Anti-Oncogenes and the Negative Regulation of Cell-Growth

Horowitz, J. M., Friend, S. H., Weinberg, R. A., Whyte, P., Buchkovich, K., Harlow, E. (June 1988) Anti-Oncogenes and the Negative Regulation of Cell-Growth. Cold Spring Harbor Symposia on Quantitative Biology, 53 (Pt 2). pp. 843-847. ISSN 0091-7451

URL: https://www.ncbi.nlm.nih.gov/pubmed/2908198

Abstract

Normal and neoplastic cell growth is controlled by a complex interacting network of genes and proteins. The number of separate components in this network and the lines of communication between them remain poorly defined. Over the past decade, oncogenes and proto-oncogenes have attracted a great share of the attention of those interested in the molecular biology of cell growth. These genes sit at critical points in this complex signaling network, but they represent only a portion of the key elements controlling cell growth. The oncogenes described to date function in a number of distinct ways (Bishop 1983; Varmus 1984; Weinberg 1985). They may encode cellular proteins in the cytoplasm and nucleus that exert a variety of effects on cell phenotype. These effects include changes in growth factor dependence, morphology, sugar uptake and metabolism, and ability to grow indefinitely in culture (immortalization).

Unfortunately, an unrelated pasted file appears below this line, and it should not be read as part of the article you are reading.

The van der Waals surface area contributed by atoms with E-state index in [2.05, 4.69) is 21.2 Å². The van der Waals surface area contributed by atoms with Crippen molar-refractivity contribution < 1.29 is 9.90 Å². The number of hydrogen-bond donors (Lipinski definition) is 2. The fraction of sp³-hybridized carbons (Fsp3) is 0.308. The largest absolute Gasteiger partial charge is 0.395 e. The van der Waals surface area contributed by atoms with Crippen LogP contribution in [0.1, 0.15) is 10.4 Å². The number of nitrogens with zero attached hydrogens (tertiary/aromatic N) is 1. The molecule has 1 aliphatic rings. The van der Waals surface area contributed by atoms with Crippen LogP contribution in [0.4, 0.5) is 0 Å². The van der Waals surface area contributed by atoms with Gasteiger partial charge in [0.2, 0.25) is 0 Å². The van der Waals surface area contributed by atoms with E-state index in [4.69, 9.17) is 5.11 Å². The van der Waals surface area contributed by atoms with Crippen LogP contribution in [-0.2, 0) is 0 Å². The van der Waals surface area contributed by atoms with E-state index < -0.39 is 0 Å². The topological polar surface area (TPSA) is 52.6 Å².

Item Type: Paper
Subjects: organs, tissues, organelles, cell types and functions > cell types and functions > cell functions > cell regulation
organs, tissues, organelles, cell types and functions > cell types and functions > cell functions > cell signaling
bioinformatics > genomics and proteomics > genetics & nucleic acid processing > DNA, RNA structure, function, modification > genes, structure and function > genes: types > oncogene
CSHL Authors:
Communities: CSHL labs
Depositing User: Gail Sherman
Date: June 1988
Date Deposited: 05 Oct 2017 16:14
Last Modified: 05 Oct 2017 16:14
Related URLs:
URI: http://repository.cshl.edu/id/eprint/35167

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